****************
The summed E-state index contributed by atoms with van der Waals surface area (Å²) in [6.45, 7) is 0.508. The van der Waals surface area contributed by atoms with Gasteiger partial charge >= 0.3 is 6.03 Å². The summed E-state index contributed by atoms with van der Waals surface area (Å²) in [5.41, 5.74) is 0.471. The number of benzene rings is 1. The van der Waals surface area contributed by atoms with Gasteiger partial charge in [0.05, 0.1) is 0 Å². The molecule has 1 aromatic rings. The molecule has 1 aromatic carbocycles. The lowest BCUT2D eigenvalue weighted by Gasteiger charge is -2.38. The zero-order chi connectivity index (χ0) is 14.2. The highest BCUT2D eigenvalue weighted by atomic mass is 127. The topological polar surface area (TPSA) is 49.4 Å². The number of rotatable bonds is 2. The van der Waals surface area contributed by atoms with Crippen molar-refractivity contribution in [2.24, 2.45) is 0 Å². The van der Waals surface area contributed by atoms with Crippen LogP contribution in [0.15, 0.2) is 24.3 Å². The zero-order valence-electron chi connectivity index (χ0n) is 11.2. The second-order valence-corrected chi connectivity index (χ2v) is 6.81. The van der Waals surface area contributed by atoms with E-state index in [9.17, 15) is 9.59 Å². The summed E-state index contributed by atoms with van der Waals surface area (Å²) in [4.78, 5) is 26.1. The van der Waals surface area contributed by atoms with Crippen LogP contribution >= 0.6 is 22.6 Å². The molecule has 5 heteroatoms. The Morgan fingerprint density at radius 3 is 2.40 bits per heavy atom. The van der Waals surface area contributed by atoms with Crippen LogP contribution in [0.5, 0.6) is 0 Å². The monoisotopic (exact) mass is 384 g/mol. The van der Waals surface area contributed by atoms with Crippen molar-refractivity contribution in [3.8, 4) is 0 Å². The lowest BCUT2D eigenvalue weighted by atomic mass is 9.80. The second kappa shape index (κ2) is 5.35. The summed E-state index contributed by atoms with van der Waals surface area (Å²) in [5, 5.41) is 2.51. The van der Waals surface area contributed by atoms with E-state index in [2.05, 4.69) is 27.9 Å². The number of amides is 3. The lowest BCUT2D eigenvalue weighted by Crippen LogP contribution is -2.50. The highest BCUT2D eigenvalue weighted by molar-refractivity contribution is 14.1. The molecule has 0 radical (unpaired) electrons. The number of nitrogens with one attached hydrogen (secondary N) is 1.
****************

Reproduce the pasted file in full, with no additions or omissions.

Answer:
The summed E-state index contributed by atoms with van der Waals surface area (Å²) in [6.45, 7) is 0.508. The van der Waals surface area contributed by atoms with Gasteiger partial charge >= 0.3 is 6.03 Å². The summed E-state index contributed by atoms with van der Waals surface area (Å²) in [5.41, 5.74) is 0.471. The number of benzene rings is 1. The van der Waals surface area contributed by atoms with Gasteiger partial charge in [0.05, 0.1) is 0 Å². The molecule has 1 aromatic rings. The molecule has 1 aromatic carbocycles. The lowest BCUT2D eigenvalue weighted by Gasteiger charge is -2.38. The zero-order chi connectivity index (χ0) is 14.2. The highest BCUT2D eigenvalue weighted by atomic mass is 127. The topological polar surface area (TPSA) is 49.4 Å². The number of rotatable bonds is 2. The van der Waals surface area contributed by atoms with Crippen molar-refractivity contribution in [2.24, 2.45) is 0 Å². The van der Waals surface area contributed by atoms with Crippen LogP contribution in [0.15, 0.2) is 24.3 Å². The zero-order valence-electron chi connectivity index (χ0n) is 11.2. The second-order valence-corrected chi connectivity index (χ2v) is 6.81. The van der Waals surface area contributed by atoms with E-state index in [9.17, 15) is 9.59 Å². The summed E-state index contributed by atoms with van der Waals surface area (Å²) in [4.78, 5) is 26.1. The van der Waals surface area contributed by atoms with Crippen LogP contribution >= 0.6 is 22.6 Å². The molecule has 5 heteroatoms. The Morgan fingerprint density at radius 3 is 2.40 bits per heavy atom. The van der Waals surface area contributed by atoms with Crippen LogP contribution in [0.5, 0.6) is 0 Å². The monoisotopic (exact) mass is 384 g/mol. The van der Waals surface area contributed by atoms with Crippen molar-refractivity contribution in [3.8, 4) is 0 Å². The lowest BCUT2D eigenvalue weighted by atomic mass is 9.80. The second kappa shape index (κ2) is 5.35. The summed E-state index contributed by atoms with van der Waals surface area (Å²) in [5, 5.41) is 2.51. The van der Waals surface area contributed by atoms with E-state index in [2.05, 4.69) is 27.9 Å². The number of amides is 3. The lowest BCUT2D eigenvalue weighted by Crippen LogP contribution is -2.50. The highest BCUT2D eigenvalue weighted by molar-refractivity contribution is 14.1. The molecule has 0 radical (unpaired) electrons. The number of nitrogens with one attached hydrogen (secondary N) is 1.